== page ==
Garden tools last for generations if properly cared for. I have many tools that belonged to my grandparents, so good tools can last much more than a lifetime if you treat them right. I've also picked up old tools for a song at garage sales and estate auctions. Who wants a pile of old rusty shovels and rakes? I do! Even the worst of them can be brought back to life. And, of course, I've had helpers leave tools outside in the elements and failed to notice until they had a rusty patina. It isn't all that hard or expensive to return them to their former glory. You just have to know what to do.
Rusty tools are a gardener's enemy
Sooner or later every gardener experiences rust on their tools. While most of the time, you simply buff it off with a bit of steel wool and a swipe of oil, every now and then you end up with a project. Clean, rust-free tools perform better and are easier to work with. Rusty shovels have a harder time cutting through soil and the rust also lessens the lifespan of those tools. Rusted pruning shears are hard to use and the results often do more harm than good to the plant. It is simply wise and frugal to keep your tools in tip top shape. Even how you store your tools affects their condition. Moisture, even in the air, will rust tools. So a shed that is drafty enough to expose your tools to various temperatures and humidities will affect the life of your investments. Storing them with their tips on the ground invites rust as well. Tools should be hung, with the business ends facing up and kept as dry as possible. My older relatives used an old rag with motor oil on it to wipe their tools down after cleaning, however I prefer vegetable oil, to avoid putting even a trace of petrochemicals in my soil. Tools should be cleaned after every use and all traces of dirt, sap and debris removed. Pruners should also be cleaned with alcohol to remove traces of fungus or disease before oiling.
Old tools are valuable, even neglected ones
You can safely and quickly remove rust from a steel tool without harming the environment. There are commercial, caustic rust removers that are harmful to humans and the environment. However, we are going to use vinegar and salt, which pose a threat to nothing. The shovel is decades old and is stamped 'Made in USA' and has been thoroughly mistreated for much of this time. I picked it up for $2 at a garage sale. A new tool of this quality would be in the excess of $50, so it is worth a shot to revive it. The rust has deeply pitted the metal, so it won't be a perfect restoration, however this old tool still has a lot of life left in it. The pliers are ancient as well, however they aren't pitted, so may look nicer in the end result.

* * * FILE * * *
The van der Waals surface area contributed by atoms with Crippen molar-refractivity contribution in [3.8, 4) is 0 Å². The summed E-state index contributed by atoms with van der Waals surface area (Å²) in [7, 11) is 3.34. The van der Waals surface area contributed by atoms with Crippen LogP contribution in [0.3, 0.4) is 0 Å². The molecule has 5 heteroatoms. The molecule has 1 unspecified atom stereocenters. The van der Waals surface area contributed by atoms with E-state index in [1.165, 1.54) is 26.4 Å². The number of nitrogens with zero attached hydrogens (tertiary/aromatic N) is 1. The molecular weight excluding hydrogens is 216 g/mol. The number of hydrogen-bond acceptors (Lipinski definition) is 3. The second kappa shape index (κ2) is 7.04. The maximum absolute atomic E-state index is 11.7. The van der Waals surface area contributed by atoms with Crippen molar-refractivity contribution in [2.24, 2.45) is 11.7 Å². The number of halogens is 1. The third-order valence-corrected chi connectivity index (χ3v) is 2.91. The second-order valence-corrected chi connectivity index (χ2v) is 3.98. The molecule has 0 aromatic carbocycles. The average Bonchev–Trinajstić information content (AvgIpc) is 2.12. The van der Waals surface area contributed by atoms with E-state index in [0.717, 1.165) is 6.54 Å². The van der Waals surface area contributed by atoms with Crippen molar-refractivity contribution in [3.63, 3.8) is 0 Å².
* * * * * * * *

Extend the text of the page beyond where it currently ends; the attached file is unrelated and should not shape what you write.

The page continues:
Removing rust from tools
I used a shallow, disposable aluminum pan and poured it full with a gallon of 5% vinegar. There is a 6% washing vinegar that you can get at a hardware store, however I just used the garden variety (pun intended) supermarket stuff. I added a cup of regular table salt and stirred it well. The shovel was just covered when I laid it in the liquid. I dropped the pliers in as well and let it sit for 24 hours. After 24 hours, the vinegar was decidedly rust colored. I donned some rubber gloves and took a rough scratch pad and started scouring off the rust. Most of it came off, however, I decided to give it another shot. I took a fresh gallon of vinegar and prepared everything the same way and left it another 24 hours. Chances are, you'll only need one soaking as this shovel had been mistreated for years. After the second soak, the rest of the rust came right off with a simple scratch pad. I washed both tools well, dried them thoroughly and gave them a light coat of vegetable oil immediately. This prevents further rust.
Take care of your tools
As you can see, the metal is still pitted, however these are extreme examples. I wanted to show that even terribly neglected tools can be brought back to usefullness. If you clean and oil your tools every time you use them, this will never happen. Aftercare is just as important as properly using your tools as they were intended. Buy good tools and take care of them. They are an investment that should last more than a lifetime and if you happen across an old treasure that needs some loving care, you'll know exactly what to do.
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